Tank truck carriers have convinced federal regulators that allowing truck owners to install pulsating red or amber brake lights on the backs of tank trailers will improve safety despite concerns raised by safety groups.
In a decision scheduled to be filed on Thursday, the Federal Motor Carrier Safety Administration (FMCSA) approved a petition filed in September 2019 by the National Tank Truck Carriers (NTTC) that will allow carriers the option to install a red or amber brake-activated pulsating lamp on the backs of trailers, in addition to the steady-burning brake lamps currently required by federal regulations. The exemption from regulations requiring that the lamps be steady burning is for five years.
NTTC supported its request citing federal research showing that rear-end crashes — which amount to roughly 30% of all crashes — are frequently attributed to a following vehicle’s failure or delay to respond to the lead vehicle’s application of brakes to decelerate. That research also reportedly said large trucks are three times more likely to be struck in the rear in two-vehicle fatal crashes than other vehicles.
NTTC also noted a similar exemption granted last year to Enid, Oklahoma-based Groendyke Transport that allowed the company to install brake-activated amber lights on the backs of their trailers. “Groendyke demonstrated that installing these lamps on 632 of their trucks reduced their rear-end collisions by 33.7% and eliminated all highway-rail grade crossing rear-end crashes in a 30-month period,” NTTC stated.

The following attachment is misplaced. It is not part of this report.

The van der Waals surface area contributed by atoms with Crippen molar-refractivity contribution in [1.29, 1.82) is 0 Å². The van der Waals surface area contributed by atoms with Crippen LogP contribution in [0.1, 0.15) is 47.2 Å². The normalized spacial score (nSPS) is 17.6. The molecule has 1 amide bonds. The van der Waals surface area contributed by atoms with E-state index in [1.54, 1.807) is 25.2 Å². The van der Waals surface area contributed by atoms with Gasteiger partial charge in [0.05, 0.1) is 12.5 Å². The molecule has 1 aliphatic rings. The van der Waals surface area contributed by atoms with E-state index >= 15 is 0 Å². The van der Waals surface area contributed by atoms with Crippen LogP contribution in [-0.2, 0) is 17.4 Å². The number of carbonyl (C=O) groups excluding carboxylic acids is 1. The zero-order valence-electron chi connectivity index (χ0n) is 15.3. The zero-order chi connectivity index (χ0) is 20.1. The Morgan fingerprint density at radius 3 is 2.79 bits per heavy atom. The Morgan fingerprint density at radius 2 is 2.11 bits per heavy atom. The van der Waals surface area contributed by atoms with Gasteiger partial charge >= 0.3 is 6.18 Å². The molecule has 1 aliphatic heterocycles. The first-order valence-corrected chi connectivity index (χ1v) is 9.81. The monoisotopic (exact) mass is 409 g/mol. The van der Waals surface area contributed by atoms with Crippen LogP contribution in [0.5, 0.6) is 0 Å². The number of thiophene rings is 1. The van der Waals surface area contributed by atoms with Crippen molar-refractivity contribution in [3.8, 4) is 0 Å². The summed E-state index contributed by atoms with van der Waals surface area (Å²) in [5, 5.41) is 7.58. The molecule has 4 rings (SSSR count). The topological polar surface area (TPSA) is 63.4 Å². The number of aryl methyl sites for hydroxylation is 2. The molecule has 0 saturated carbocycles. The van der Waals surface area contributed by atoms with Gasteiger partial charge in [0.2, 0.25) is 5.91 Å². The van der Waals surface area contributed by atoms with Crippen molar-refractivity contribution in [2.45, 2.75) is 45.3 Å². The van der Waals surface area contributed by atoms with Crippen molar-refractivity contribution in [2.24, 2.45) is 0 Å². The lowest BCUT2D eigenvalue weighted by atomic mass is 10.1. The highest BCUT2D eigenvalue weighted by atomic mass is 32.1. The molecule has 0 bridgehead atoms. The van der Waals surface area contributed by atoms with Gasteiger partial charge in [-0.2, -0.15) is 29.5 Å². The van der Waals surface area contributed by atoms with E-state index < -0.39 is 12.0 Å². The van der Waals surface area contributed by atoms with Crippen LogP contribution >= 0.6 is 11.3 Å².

While the Commercial Vehicle Safety Alliance (CVSA) and the Virginia Department of Transportation agreed with the likely safety improvement provided by amber lights, they were concerned that allowing for red pulsating lights would cause confusion with emergency responders.
Red pulsating lights “may negatively impact the driving public’s recognition and response to emergency vehicles,” CVSA argued. The safety group also warned that the exemption would conflict with state laws in several states.
FMCSA acknowledged those concerns but placed more emphasis on Groendyke Transport’s experience and its own research.
“FMCSA believes that this real-world experience, along with the … research programs that demonstrated the ability of alternative rear signaling systems to reduce the frequency and severity of rear-end crashes, is sufficient to conclude that the implementation of [a] red or amber brake-activated pulsating lamp … in addition to the steady-burning brake lamps required by the regulations is likely to provide a level of safety that is equivalent to, or greater than, the level of safety achieved without the exemption.”
- Daimler recalls 142,110 Freightliner Cascadias for faulty brake lights
- Brake violations decline during latest inspection blitz
- 5 steps drivers can take to lower their risk of being involved in a crash